The Mojave Indians lived along the Colorado River. The land of the Mojave, which is the the most northern of the Yuman tribes, stretched from Black Canyon (Hoover Dam) and ended about one hundred miles below Parker Dam. They had been there for a few thousand years.
Today they live on two separate reservations. The Fort Mojave Reservation in Arizona, has only Mojave People and the Colorado River Indian Reservation in Arizona and California, is shared by Mojave with members of other local tribes. Both reservations include substantial water rights in the Colorado River, which are used for irrigated farming. In the past, their use of the Colorado River included rafts made of bundles of reeds in fishing, but with natural irrigation lived mainly on corn, pumpkins, melons, and beans.
Roughly 1,400 Mojave live within the two reservations.
The Mojave Indians had two different types of houses. Close to the river, they lived in thatched huts raised off the ground with stilts because of seasonal flooding (the ‘natural irrigation’ mentioned above). Away from the river, they built earthen houses created of a wooden frame packed with clay.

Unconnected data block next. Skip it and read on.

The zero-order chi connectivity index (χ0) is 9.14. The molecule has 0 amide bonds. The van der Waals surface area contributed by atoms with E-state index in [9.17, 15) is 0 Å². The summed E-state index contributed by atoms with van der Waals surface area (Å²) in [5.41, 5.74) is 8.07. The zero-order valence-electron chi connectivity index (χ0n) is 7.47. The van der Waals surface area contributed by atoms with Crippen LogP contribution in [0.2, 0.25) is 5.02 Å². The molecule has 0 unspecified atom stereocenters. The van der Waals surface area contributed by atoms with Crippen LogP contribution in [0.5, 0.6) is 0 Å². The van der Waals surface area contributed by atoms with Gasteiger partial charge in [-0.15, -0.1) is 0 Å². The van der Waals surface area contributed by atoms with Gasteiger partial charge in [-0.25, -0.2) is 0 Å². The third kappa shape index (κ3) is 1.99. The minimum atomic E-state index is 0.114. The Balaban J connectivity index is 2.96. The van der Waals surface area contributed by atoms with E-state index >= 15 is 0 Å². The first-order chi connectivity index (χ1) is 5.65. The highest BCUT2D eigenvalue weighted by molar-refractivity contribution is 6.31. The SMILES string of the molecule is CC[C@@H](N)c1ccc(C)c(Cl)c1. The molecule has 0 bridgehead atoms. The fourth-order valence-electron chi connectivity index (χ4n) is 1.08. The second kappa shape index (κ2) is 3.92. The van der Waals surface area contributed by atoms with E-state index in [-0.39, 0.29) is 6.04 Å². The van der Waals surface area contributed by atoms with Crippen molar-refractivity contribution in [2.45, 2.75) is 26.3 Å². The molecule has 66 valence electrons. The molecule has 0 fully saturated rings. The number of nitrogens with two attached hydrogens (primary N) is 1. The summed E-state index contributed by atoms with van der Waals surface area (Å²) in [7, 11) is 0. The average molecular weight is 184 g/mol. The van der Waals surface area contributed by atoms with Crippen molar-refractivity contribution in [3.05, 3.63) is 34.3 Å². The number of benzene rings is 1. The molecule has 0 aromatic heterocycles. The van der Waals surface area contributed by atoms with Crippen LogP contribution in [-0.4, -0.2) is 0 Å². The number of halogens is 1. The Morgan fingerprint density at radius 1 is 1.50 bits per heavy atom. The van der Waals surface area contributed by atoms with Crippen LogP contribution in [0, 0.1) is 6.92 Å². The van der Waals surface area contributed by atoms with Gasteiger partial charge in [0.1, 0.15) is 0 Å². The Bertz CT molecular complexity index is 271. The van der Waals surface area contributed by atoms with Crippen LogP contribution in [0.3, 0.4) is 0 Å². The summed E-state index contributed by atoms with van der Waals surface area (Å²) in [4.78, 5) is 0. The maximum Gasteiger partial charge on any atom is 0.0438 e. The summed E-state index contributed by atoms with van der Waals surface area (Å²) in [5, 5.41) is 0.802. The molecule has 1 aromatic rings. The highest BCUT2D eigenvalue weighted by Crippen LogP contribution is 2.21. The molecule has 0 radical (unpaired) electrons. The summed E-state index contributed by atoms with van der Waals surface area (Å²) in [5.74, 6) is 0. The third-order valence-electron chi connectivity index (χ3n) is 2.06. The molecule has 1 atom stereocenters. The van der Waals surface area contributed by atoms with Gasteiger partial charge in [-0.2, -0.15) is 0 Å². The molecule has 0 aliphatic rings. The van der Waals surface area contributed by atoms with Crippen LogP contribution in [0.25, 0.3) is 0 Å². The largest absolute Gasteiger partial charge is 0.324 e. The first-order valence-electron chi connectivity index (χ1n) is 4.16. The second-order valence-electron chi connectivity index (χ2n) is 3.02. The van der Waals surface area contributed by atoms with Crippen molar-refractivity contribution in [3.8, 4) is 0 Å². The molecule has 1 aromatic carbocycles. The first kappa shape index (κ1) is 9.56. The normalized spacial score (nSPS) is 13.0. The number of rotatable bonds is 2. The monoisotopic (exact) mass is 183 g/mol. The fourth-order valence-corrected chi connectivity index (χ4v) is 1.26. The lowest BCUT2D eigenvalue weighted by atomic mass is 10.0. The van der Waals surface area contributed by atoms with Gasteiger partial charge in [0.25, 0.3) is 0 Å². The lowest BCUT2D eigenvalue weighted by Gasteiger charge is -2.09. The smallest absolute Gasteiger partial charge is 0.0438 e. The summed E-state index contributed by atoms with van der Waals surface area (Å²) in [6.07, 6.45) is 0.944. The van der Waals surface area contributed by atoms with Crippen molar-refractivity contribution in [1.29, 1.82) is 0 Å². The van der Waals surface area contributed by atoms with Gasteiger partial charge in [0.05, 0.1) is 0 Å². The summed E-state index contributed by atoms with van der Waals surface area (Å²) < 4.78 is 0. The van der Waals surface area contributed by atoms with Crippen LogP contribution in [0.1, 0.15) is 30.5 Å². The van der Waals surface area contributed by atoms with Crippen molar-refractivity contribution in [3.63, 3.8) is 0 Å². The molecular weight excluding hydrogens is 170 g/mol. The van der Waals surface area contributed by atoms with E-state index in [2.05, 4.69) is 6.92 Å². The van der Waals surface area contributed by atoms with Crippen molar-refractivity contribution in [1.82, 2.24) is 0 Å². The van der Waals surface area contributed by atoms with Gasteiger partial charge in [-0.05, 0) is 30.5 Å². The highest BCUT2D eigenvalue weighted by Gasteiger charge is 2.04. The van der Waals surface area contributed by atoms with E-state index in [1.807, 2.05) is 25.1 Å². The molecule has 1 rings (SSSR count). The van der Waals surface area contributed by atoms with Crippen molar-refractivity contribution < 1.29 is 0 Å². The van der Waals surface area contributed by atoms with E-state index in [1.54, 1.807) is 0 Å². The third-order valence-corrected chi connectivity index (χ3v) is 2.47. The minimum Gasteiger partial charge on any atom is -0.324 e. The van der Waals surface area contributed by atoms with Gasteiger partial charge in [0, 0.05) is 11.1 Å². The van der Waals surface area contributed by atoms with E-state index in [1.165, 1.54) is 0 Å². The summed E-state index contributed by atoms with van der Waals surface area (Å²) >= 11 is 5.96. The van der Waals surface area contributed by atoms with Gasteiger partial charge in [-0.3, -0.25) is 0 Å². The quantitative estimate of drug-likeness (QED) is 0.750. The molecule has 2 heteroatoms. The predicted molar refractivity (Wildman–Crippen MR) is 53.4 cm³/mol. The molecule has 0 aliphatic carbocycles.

The Mojave were a fierce people willing to protect their land They were also quite willing to travel far from it. They went to the Pacific Coast, becoming excellent traders. They exchanged such things as surplus crops for goods they desired and valued, such as shells.
A chief, called the ‘aha macav pina ta’ahon,’ along with leaders from the three regional groups of the Mojave, governed the people.
At death, the Mojaves used cremation. All of the belongings of the deceased were placed on a pyre along with the body, to accompany the spirits. Mourners often added their own valuables as a showing of love or respect. The name of the dead was never again spoken.
They gave their name to the Mojave Desert.
For more information about the Mojave Indians
Need research? Quezi's researchers can answer your questions at uclue.com